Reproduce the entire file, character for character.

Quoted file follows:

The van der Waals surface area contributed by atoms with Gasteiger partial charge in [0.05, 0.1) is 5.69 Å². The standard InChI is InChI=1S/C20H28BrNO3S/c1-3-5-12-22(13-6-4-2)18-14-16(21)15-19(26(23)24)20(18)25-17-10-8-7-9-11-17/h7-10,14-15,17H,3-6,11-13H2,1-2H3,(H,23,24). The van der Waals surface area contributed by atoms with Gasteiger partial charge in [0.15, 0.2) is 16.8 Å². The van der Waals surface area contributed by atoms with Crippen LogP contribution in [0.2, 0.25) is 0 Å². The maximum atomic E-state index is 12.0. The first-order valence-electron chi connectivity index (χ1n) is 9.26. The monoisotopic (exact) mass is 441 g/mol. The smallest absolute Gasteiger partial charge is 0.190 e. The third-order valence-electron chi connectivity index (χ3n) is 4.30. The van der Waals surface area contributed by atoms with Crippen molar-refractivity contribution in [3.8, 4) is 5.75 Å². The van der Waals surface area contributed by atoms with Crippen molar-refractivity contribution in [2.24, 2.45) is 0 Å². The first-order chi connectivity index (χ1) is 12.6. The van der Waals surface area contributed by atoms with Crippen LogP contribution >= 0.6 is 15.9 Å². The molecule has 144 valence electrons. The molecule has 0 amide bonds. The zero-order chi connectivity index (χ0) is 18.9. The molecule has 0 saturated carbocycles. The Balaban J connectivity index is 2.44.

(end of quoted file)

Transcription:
The van der Waals surface area contributed by atoms with Gasteiger partial charge in [0.05, 0.1) is 5.69 Å². The standard InChI is InChI=1S/C20H28BrNO3S/c1-3-5-12-22(13-6-4-2)18-14-16(21)15-19(26(23)24)20(18)25-17-10-8-7-9-11-17/h7-10,14-15,17H,3-6,11-13H2,1-2H3,(H,23,24). The van der Waals surface area contributed by atoms with Gasteiger partial charge in [0.15, 0.2) is 16.8 Å². The van der Waals surface area contributed by atoms with Crippen LogP contribution in [0.2, 0.25) is 0 Å². The maximum atomic E-state index is 12.0. The first-order valence-electron chi connectivity index (χ1n) is 9.26. The monoisotopic (exact) mass is 441 g/mol. The smallest absolute Gasteiger partial charge is 0.190 e. The third-order valence-electron chi connectivity index (χ3n) is 4.30. The van der Waals surface area contributed by atoms with Crippen molar-refractivity contribution in [3.8, 4) is 5.75 Å². The van der Waals surface area contributed by atoms with Crippen molar-refractivity contribution in [2.24, 2.45) is 0 Å². The first-order chi connectivity index (χ1) is 12.6. The van der Waals surface area contributed by atoms with Crippen LogP contribution >= 0.6 is 15.9 Å². The molecule has 144 valence electrons. The molecule has 0 amide bonds. The zero-order chi connectivity index (χ0) is 18.9. The molecule has 0 saturated carbocycles. The Balaban J connectivity index is 2.44.